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Characterizing the Cool KOIs. IV. Kepler-32 as a Prototype for the Formation of Compact Planetary Systems throughout the Galaxy

Swift, Jonathan J. and Johnson, John Asher and Morton, Timothy D. and Crepp, Justin R. and Montet, Benjamin T. and Fabrycky, Daniel C. and Muirhead, Philip S. (2013) Characterizing the Cool KOIs. IV. Kepler-32 as a Prototype for the Formation of Compact Planetary Systems throughout the Galaxy. Astrophysical Journal, 764 (1). Art. No. 105. ISSN 0004-637X. doi:10.1088/0004-637X/764/1/105. https://resolver.caltech.edu/CaltechAUTHORS:20130308-134732086

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Abstract

The Kepler space telescope has opened new vistas in exoplanet discovery space by revealing populations of Earth-sized planets that provide a new context for understanding planet formation. Approximately 70% of all stars in the Galaxy belong to the diminutive M dwarf class, several thousand of which lie within Kepler's field of view, and a large number of these targets show planet transit signals. The Kepler M dwarf sample has a characteristic mass of 0.5 M_☉ representing a stellar population twice as common as Sun-like stars. Kepler-32 is a typical star in this sample that presents us with a rare opportunity: five planets transit this star, giving us an expansive view of its architecture. All five planets of this compact system orbit their host star within a distance one-third the size of Mercury's orbit, with the innermost planet positioned a mere 4.3 stellar radii from the stellar photosphere. New observations limit possible false positive scenarios, allowing us to validate the entire Kepler-32 system making it the richest known system of transiting planets around an M dwarf. Based on considerations of the stellar dust sublimation radius, a minimum mass protoplanetary nebula, and the near period commensurability of three adjacent planets, we propose that the Kepler-32 planets formed at larger orbital radii and migrated inward to their present locations. The volatile content inferred for the Kepler-32 planets and order of magnitude estimates for the disk migration rates suggest that these planets may have formed beyond the snow line and migrated in the presence of a gaseous disk. If true, then this would place an upper limit on their formation time of ~10 Myr. The Kepler-32 planets are representative of the full ensemble of planet candidates orbiting the Kepler M dwarfs for which we calculate an occurrence rate of 1.0 ± 0.1 planet per star. The formation of the Kepler-32 planets therefore offers a plausible blueprint for the formation of one of the largest known populations of planets in our Galaxy.


Item Type:Article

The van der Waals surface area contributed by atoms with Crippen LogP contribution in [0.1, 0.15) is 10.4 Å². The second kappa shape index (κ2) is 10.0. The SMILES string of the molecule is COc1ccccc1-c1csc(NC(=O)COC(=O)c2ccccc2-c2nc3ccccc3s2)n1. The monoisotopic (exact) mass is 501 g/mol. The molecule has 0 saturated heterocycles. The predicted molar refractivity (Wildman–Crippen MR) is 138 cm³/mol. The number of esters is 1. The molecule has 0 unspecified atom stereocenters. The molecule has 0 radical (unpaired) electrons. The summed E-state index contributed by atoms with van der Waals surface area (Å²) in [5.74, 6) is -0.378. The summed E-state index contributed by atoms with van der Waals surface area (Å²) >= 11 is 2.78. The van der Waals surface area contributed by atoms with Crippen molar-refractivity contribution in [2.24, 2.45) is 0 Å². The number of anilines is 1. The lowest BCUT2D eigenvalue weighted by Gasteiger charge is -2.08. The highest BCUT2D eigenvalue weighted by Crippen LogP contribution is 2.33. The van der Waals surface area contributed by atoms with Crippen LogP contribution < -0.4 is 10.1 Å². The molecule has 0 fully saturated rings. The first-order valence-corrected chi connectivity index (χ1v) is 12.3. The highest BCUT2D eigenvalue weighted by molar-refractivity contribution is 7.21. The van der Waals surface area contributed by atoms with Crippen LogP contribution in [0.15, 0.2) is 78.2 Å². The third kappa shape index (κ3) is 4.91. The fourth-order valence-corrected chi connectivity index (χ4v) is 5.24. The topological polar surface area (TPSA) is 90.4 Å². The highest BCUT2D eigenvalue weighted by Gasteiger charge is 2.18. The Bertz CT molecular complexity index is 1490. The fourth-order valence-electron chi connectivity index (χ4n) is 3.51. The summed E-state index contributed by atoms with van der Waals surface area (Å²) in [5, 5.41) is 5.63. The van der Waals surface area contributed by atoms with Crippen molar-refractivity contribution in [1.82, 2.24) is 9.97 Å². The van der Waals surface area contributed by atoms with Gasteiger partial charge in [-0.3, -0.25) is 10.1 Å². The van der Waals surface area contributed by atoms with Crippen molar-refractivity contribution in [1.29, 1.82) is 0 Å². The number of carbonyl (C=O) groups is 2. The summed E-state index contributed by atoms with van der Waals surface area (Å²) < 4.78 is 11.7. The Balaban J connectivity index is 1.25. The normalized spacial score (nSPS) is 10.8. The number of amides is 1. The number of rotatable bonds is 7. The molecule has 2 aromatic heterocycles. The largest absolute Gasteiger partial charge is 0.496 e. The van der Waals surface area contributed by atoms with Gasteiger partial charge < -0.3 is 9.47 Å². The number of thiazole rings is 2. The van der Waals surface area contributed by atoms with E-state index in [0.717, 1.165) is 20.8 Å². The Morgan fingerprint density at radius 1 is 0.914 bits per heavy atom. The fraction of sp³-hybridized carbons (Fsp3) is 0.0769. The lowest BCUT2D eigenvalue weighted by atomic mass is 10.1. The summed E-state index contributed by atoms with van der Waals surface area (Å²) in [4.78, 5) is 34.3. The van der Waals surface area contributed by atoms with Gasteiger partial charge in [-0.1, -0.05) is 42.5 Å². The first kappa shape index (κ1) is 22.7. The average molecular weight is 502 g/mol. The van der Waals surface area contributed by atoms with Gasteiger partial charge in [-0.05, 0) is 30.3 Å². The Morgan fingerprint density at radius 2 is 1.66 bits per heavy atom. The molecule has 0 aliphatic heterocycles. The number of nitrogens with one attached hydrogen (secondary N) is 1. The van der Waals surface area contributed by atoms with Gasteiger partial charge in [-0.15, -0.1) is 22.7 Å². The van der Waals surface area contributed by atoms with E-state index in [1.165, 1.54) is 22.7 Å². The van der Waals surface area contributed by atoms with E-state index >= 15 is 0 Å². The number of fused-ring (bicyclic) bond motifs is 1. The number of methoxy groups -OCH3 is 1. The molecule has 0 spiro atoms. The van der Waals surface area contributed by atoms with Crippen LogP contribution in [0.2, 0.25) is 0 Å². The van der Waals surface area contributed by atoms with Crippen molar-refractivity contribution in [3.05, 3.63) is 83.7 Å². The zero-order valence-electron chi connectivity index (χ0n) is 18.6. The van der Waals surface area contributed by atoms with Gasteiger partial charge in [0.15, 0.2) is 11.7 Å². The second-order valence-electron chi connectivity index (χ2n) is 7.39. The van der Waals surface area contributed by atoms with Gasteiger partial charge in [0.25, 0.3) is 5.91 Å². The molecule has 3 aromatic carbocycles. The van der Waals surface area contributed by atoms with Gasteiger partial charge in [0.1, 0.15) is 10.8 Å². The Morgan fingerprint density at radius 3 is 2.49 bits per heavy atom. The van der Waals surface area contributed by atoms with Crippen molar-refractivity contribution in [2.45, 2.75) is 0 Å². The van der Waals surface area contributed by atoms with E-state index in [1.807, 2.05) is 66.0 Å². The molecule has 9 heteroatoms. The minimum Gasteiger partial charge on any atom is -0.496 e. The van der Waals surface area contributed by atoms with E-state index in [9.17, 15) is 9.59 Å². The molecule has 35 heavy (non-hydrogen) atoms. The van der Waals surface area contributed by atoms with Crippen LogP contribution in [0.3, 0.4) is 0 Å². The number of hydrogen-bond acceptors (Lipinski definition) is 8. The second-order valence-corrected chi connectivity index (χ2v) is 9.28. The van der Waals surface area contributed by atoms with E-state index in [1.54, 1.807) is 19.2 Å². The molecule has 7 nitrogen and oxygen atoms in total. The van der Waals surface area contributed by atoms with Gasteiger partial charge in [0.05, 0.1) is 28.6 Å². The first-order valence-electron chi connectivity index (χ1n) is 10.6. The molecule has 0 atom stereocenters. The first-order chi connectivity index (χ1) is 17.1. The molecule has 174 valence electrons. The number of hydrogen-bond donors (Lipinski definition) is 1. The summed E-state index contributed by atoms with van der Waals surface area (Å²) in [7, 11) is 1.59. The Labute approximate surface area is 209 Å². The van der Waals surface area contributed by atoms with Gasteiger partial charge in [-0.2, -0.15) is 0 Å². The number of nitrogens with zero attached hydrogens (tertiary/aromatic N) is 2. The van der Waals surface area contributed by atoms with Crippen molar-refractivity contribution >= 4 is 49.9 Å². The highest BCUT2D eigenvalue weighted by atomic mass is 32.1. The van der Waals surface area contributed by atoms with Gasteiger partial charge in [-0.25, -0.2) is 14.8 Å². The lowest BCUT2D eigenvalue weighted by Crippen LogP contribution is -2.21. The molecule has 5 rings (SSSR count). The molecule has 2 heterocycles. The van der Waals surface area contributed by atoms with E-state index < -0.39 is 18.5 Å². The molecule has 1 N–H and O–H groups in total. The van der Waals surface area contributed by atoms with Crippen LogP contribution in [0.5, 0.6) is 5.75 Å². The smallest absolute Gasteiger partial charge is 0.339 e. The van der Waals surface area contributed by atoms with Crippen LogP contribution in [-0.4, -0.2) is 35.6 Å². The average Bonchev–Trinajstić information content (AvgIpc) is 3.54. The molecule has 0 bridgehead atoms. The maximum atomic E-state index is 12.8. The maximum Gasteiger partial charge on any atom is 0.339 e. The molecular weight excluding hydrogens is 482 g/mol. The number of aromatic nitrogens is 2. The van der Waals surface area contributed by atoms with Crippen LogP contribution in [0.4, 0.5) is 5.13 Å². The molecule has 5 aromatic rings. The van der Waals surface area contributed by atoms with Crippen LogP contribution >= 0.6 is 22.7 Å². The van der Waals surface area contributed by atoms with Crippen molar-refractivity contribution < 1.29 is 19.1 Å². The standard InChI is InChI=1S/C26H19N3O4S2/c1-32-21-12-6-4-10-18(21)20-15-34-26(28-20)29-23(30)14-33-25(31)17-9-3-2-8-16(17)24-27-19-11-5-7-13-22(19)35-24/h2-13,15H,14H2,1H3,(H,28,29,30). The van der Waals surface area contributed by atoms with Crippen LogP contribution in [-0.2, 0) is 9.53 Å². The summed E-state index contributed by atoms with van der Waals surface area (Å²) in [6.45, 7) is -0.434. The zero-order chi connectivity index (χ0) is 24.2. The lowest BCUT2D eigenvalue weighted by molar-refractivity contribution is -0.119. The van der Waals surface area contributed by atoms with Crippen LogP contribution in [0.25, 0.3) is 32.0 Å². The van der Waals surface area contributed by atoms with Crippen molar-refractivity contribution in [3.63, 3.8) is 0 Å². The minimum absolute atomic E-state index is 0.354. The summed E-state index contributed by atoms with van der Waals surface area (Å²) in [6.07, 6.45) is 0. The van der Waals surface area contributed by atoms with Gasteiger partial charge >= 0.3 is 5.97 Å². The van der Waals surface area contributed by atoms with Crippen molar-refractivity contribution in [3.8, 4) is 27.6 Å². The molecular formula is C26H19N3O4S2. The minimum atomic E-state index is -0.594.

Related URLs:
URLURL TypeDescription
http://dx.doi.org/10.1088/0004-637X/764/1/105DOIArticle
http://iopscience.iop.org/0004-637X/764/1/105PublisherArticle
ORCID:
AuthorORCID
Swift, Jonathan J.0000-0002-9486-818X
Johnson, John Asher0000-0001-9808-7172
Morton, Timothy D.0000-0002-8537-5711
Crepp, Justin R.0000-0003-0800-0593
Montet, Benjamin T.0000-0001-7516-8308
Fabrycky, Daniel C.0000-0003-3750-0183
Muirhead, Philip S.0000-0002-0638-8822
Additional Information:© 2013 The American Astronomical Society. Received 2012 October 15; accepted 2012 December 11; published 2013 January 29. This work has benefited from the feedback and suggestions of many people, including but not limited to Andrew Youdin, Leslie Rogers, Peter Goldreich, Hilke Schlichting, and Nairn Baliber. We also thank the anonymous referee for a thorough review.D.C.F. acknowledges support for thisworkwas provided by NASA through Hubble Fellowship grant HF-51272.01-A, awarded by the Space Telescope Science Institute, which is operated by the Association of Universities for Research in Astronomy, Inc., for NASA, under contract NAS 5-26555. Some of the data presented herein were obtained at the W. M. Keck Observatory, which is operated as a scientific partnership among the California Institute of Technology, the University of California and theNational Aeronautics and Space Administration. The Observatory was made possible by the generous financial support of the W. M. Keck Foundation. This paper includes data collected by the Kepler mission. Funding for the Kepler mission is provided by the NASA Science Mission directorate. The Robo-AO system is supported by collaborating partner institutions, the California Institute of Technology and the Inter-University Centre for Astronomy and Astrophysics, by the National Science Foundation under grant Nos. AST-0906060 and AST-0960343, by a grant from the Mt. Cuba Astronomical Foundation and by a gift from Samuel Oschin.
Funders:
Funding AgencyGrant Number
NASA Hubble FellowshipHF-51272.01-A
NASANAS 5-26555
Subject Keywords:methods: statistical; planetary systems; planets and satellites: detection; planets and satellites: formation; stars: individual (KID 9787239/KOI-952/Kepler-32)
Issue or Number:1
DOI:10.1088/0004-637X/764/1/105
Record Number:CaltechAUTHORS:20130308-134732086
Persistent URL:https://resolver.caltech.edu/CaltechAUTHORS:20130308-134732086
Official Citation:Characterizing the Cool KOIs. IV. Kepler-32 as a Prototype for the Formation of Compact Planetary Systems throughout the Galaxy Jonathan J. Swift et al. 2013 ApJ 764 105
Usage Policy:No commercial reproduction, distribution, display or performance rights in this work are provided.
ID Code:37423
Collection:CaltechAUTHORS
Deposited By: Jason Perez
Deposited On:08 Mar 2013 23:34
Last Modified:09 Nov 2021 23:28

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